You are what you eat is a favorite maxim among those who strive for a healthy lifestyle. Now we're also learning that we may be what we breathe, especially as we grow older – and air pollution could harm your brain health.
This year, at least three studies have added to the long-held theory that air pollution may cause neurodegenerative disease. The studies underscore previous research that has drawn a link between the bad air we breathe and dangerous changes to our brains.
"There's always been a lot of interest in this," says Christian Camargo, M.D., a cognitive neurology specialist at the University of Miami Health System. "But we also have to be careful in drawing conclusions."
"We know there's a link, but we don't know if it's causal."
Dr. Camargo uses smoking and lung disease as an example. It took scientists years to prove a cause-and-effect between the two. But we're not there yet with air pollution and such brain diseases as Alzheimer's and Parkinson's. "It's a lot more complicated than a direct line," he explains. "There are many other factors to consider and control for."
The National Institute on Aging, National Institute of Neurological Disorders and Stroke, and the Centers for Disease Control and Prevention have publicly said that the causes of neurodegenerative disease are varied and likely due to a combination of genetic and environmental factors. In the meantime, studies continue to supply pieces of the jigsaw puzzle that is good brain health.
The most recent study, which appears in The Lancet Planetary Health journal, analyzes the link between fine particle pollution (referred to as PM2.5) and neurodegenerative disease. By sifting through hospital admissions for more than 63 million older U.S. adults, it found pollution was significantly associated with an increased risk of admissions for many neurological disorders, such as Alzheimer's and other dementias.
The study also revealed that white people, women, and urban populations were the most susceptible.
For example, the risk for first-time Parkinson's disease hospital admission was highest in the dense northeastern U.S. As for first-time Alzheimer's and related dementias, older adults in the Midwest faced the highest risk.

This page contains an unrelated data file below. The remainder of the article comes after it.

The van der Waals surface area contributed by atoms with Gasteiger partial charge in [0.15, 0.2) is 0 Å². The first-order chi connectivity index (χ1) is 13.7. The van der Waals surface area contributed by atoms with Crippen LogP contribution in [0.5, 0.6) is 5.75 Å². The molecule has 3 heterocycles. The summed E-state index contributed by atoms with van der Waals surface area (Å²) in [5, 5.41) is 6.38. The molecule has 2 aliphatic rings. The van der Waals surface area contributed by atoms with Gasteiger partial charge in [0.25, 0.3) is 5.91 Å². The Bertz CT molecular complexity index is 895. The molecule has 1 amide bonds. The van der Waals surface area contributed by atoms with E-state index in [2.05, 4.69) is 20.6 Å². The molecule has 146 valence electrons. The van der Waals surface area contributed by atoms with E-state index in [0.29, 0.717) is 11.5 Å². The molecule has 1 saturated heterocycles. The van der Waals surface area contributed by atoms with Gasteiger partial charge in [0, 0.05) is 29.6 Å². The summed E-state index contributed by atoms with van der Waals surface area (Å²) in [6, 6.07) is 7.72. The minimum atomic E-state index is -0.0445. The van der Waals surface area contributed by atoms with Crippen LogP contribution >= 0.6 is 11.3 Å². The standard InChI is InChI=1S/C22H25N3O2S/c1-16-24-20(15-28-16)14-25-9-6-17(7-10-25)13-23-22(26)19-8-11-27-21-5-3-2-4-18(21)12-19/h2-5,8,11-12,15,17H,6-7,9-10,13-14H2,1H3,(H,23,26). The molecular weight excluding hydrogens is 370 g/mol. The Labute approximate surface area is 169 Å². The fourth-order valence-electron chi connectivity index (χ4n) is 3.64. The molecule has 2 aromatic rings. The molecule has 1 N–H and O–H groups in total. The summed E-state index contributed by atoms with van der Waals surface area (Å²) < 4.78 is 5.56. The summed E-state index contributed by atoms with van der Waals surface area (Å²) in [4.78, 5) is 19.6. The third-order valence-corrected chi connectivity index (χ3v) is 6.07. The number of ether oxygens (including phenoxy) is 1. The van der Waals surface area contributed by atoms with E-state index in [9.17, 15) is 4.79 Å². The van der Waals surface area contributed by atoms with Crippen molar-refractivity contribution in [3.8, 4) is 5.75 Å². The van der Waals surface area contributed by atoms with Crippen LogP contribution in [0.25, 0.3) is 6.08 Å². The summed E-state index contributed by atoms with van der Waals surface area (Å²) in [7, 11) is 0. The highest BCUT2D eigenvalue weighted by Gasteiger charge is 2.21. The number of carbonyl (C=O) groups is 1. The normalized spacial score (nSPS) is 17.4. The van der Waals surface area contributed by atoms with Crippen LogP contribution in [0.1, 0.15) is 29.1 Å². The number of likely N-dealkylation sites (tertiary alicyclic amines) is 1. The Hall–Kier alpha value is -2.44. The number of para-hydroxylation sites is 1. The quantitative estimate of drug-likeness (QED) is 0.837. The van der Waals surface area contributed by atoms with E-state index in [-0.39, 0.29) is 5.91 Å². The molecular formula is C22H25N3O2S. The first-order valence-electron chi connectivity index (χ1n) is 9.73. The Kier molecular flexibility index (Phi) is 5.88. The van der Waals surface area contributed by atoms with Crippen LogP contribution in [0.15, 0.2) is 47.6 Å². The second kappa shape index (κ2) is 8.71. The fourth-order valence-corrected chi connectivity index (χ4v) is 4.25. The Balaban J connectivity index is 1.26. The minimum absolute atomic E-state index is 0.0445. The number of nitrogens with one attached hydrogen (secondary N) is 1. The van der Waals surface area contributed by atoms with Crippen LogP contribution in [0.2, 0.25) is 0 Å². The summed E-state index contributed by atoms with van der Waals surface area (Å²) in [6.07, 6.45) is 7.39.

Does this mean that if you're a white woman living in New York City, you're more likely to be admitted to the hospital for Parkinson's in comparison to an African-American man living in a small town in Texas? It may be too soon for such predictions, Dr. Camargo says.
"There may be hidden variables that we don't know about," he says. "Did pollution cause it, or did it aggravate something that was already there?"
It's not just older people's brains that are affected by dirty air.
Another study, published earlier this year in the journal Environmental Research, found that the brain stems of both young adults and children exposed to air pollution have the markers of Alzheimer's, Parkinson's, and other neurological disorders. (Researchers analyzed autopsies of deceased young people from Mexico City, ranging in ages from 11 months to 40 years.) Researchers also found nanoparticles that can be traced to vehicles' internal combustion and braking systems.
In contrast, the control group of deceased young people who had lived in low pollution areas did not show these worrisome markers.
Another study showed that long-term air pollution exposure appears to inhibit cognitive performance among older adults in China. Subjects' performances were lower in tests that required recalling past knowledge, the ability to pay attention, as well as verbal and math tests.
This steady drumbeat of research should motivate us "to continue learning more about the environment and how it affects us," says Dr. Camargo. "We know that what you eat, what you drink, what you rub on your skin does exert influence on our health. What about what we breathe? What these studies tell us is that, hey, we need to look into this further."
The news is not all bad.
While this growing body of evidence sounds dire, we're not without options, says Dr. Camargo. Even before researchers can establish a causal link, we can make proactive, healthy lifestyle changes such as driving less and walking (or cycling) more. Planting trees and keeping lush greenery around us also helps. He points to the research of his colleague Scott Brown, Ph.D., a research assistant professor of public health sciences at the University of Miami Miller School of Medicine. His team found that living in neighborhoods with tree canopy and street-level vegetation has quantifiable benefits for our physical and mental health.
Residents of greener neighborhoods have a 29% lower risk for depression and an 18% decreased risk for Alzheimer's. And Medicare recipients living on "green" blocks also showed more significant improvements in obesity-related conditions such as diabetes, hypertension, and hyperlipidemia.
"I'm hoping [these studies] stimulate more thought and dialogue around this subject," Dr. Camargo says. "In the end, we have control over modifiable factors."
Ana Veciana-Suarez, Guest Columnist
Ana is a regular contributor to the University of Miami Health System. She is a renowned journalist and author who has worked at The Miami Herald, The Miami News, and The Palm Beach Post. Visit her website at anavecianasuarez.com or follow @AnaVeciana on Twitter.
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